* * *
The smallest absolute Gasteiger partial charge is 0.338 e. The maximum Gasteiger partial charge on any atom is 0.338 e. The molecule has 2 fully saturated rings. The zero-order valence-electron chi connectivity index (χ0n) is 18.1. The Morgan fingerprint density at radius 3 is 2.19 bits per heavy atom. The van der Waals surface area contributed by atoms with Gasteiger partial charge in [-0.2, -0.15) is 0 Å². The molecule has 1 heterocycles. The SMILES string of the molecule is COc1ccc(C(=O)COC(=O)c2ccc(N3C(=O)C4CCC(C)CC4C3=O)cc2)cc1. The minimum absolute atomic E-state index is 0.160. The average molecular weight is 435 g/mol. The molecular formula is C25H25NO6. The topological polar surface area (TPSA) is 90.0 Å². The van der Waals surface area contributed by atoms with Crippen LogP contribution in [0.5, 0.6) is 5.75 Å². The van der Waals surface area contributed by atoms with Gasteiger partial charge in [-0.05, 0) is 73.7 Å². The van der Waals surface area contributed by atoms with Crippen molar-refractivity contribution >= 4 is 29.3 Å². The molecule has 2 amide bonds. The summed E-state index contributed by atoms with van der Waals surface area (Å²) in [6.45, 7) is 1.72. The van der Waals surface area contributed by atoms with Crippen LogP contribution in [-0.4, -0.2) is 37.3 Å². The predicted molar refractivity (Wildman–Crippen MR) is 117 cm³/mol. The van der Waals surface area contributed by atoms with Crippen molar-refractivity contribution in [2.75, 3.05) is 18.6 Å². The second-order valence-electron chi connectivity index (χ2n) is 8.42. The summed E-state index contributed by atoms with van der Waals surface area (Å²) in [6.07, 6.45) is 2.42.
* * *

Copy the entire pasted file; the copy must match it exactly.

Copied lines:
The smallest absolute Gasteiger partial charge is 0.338 e. The maximum Gasteiger partial charge on any atom is 0.338 e. The molecule has 2 fully saturated rings. The zero-order valence-electron chi connectivity index (χ0n) is 18.1. The Morgan fingerprint density at radius 3 is 2.19 bits per heavy atom. The van der Waals surface area contributed by atoms with Gasteiger partial charge in [-0.2, -0.15) is 0 Å². The molecule has 1 heterocycles. The SMILES string of the molecule is COc1ccc(C(=O)COC(=O)c2ccc(N3C(=O)C4CCC(C)CC4C3=O)cc2)cc1. The minimum absolute atomic E-state index is 0.160. The average molecular weight is 435 g/mol. The molecular formula is C25H25NO6. The topological polar surface area (TPSA) is 90.0 Å². The van der Waals surface area contributed by atoms with Crippen LogP contribution in [0.5, 0.6) is 5.75 Å². The van der Waals surface area contributed by atoms with Gasteiger partial charge in [-0.05, 0) is 73.7 Å². The van der Waals surface area contributed by atoms with Crippen molar-refractivity contribution >= 4 is 29.3 Å². The molecule has 2 amide bonds. The summed E-state index contributed by atoms with van der Waals surface area (Å²) in [6.45, 7) is 1.72. The van der Waals surface area contributed by atoms with Crippen LogP contribution in [-0.4, -0.2) is 37.3 Å². The predicted molar refractivity (Wildman–Crippen MR) is 117 cm³/mol. The van der Waals surface area contributed by atoms with Crippen molar-refractivity contribution in [2.75, 3.05) is 18.6 Å². The second-order valence-electron chi connectivity index (χ2n) is 8.42. The summed E-state index contributed by atoms with van der Waals surface area (Å²) in [6.07, 6.45) is 2.42.